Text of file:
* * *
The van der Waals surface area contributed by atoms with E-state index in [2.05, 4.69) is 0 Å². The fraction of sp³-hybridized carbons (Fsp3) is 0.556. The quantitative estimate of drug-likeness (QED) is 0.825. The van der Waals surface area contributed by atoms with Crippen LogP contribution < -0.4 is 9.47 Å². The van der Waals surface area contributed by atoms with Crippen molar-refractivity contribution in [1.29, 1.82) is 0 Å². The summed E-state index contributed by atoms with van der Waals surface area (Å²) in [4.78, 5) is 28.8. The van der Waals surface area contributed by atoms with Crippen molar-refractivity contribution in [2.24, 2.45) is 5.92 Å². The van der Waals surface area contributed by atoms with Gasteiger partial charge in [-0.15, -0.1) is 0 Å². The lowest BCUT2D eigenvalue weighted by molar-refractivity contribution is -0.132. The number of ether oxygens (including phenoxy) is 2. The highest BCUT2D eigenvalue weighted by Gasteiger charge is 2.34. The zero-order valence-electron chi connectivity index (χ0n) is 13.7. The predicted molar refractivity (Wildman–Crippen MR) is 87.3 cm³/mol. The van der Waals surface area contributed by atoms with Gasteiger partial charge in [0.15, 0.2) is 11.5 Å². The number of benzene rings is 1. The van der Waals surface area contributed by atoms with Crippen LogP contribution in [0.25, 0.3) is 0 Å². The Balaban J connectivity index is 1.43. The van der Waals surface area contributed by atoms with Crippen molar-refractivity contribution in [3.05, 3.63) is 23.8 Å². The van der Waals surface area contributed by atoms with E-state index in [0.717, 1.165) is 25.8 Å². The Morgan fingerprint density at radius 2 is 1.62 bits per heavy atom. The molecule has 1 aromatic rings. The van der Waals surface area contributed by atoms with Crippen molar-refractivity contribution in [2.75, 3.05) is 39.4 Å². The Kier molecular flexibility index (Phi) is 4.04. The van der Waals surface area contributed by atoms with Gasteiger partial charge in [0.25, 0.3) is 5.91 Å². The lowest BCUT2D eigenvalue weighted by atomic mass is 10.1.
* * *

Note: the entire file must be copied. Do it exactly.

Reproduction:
The van der Waals surface area contributed by atoms with E-state index in [2.05, 4.69) is 0 Å². The fraction of sp³-hybridized carbons (Fsp3) is 0.556. The quantitative estimate of drug-likeness (QED) is 0.825. The van der Waals surface area contributed by atoms with Crippen LogP contribution < -0.4 is 9.47 Å². The van der Waals surface area contributed by atoms with Crippen molar-refractivity contribution in [1.29, 1.82) is 0 Å². The summed E-state index contributed by atoms with van der Waals surface area (Å²) in [4.78, 5) is 28.8. The van der Waals surface area contributed by atoms with Crippen molar-refractivity contribution in [2.24, 2.45) is 5.92 Å². The van der Waals surface area contributed by atoms with Gasteiger partial charge in [-0.15, -0.1) is 0 Å². The lowest BCUT2D eigenvalue weighted by molar-refractivity contribution is -0.132. The number of ether oxygens (including phenoxy) is 2. The highest BCUT2D eigenvalue weighted by Gasteiger charge is 2.34. The zero-order valence-electron chi connectivity index (χ0n) is 13.7. The predicted molar refractivity (Wildman–Crippen MR) is 87.3 cm³/mol. The van der Waals surface area contributed by atoms with Gasteiger partial charge in [0.15, 0.2) is 11.5 Å². The number of benzene rings is 1. The van der Waals surface area contributed by atoms with Crippen LogP contribution in [0.25, 0.3) is 0 Å². The Balaban J connectivity index is 1.43. The van der Waals surface area contributed by atoms with Crippen molar-refractivity contribution in [3.05, 3.63) is 23.8 Å². The van der Waals surface area contributed by atoms with E-state index in [0.717, 1.165) is 25.8 Å². The Morgan fingerprint density at radius 2 is 1.62 bits per heavy atom. The molecule has 1 aromatic rings. The van der Waals surface area contributed by atoms with Crippen molar-refractivity contribution in [2.75, 3.05) is 39.4 Å². The Kier molecular flexibility index (Phi) is 4.04. The van der Waals surface area contributed by atoms with Gasteiger partial charge in [0.25, 0.3) is 5.91 Å². The lowest BCUT2D eigenvalue weighted by atomic mass is 10.1.